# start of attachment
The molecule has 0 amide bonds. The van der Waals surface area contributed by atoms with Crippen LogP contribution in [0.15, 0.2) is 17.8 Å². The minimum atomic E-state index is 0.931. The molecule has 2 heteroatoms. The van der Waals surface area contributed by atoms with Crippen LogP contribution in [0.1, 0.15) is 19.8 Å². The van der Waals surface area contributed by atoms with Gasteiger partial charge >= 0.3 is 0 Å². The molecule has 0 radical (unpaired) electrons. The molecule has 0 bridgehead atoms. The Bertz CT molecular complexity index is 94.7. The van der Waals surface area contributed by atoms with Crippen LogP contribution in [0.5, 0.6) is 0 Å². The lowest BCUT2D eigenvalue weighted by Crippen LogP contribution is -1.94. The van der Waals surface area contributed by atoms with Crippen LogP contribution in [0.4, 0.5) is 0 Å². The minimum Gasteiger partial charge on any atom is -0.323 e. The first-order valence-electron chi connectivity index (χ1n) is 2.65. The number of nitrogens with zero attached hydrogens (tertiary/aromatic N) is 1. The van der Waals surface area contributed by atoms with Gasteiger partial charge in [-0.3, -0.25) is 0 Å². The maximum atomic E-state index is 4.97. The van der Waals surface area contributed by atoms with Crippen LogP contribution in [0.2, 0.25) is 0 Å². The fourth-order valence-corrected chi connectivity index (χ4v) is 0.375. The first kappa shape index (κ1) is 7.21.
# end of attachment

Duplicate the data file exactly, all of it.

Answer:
The molecule has 0 amide bonds. The van der Waals surface area contributed by atoms with Crippen LogP contribution in [0.15, 0.2) is 17.8 Å². The minimum atomic E-state index is 0.931. The molecule has 2 heteroatoms. The van der Waals surface area contributed by atoms with Crippen LogP contribution in [0.1, 0.15) is 19.8 Å². The van der Waals surface area contributed by atoms with Gasteiger partial charge >= 0.3 is 0 Å². The molecule has 0 radical (unpaired) electrons. The molecule has 0 bridgehead atoms. The Bertz CT molecular complexity index is 94.7. The van der Waals surface area contributed by atoms with Crippen LogP contribution in [0.5, 0.6) is 0 Å². The lowest BCUT2D eigenvalue weighted by Crippen LogP contribution is -1.94. The van der Waals surface area contributed by atoms with Crippen LogP contribution in [0.4, 0.5) is 0 Å². The minimum Gasteiger partial charge on any atom is -0.323 e. The first-order valence-electron chi connectivity index (χ1n) is 2.65. The number of nitrogens with zero attached hydrogens (tertiary/aromatic N) is 1. The van der Waals surface area contributed by atoms with Gasteiger partial charge in [-0.3, -0.25) is 0 Å². The maximum atomic E-state index is 4.97. The van der Waals surface area contributed by atoms with Crippen LogP contribution in [0.2, 0.25) is 0 Å². The fourth-order valence-corrected chi connectivity index (χ4v) is 0.375. The first kappa shape index (κ1) is 7.21.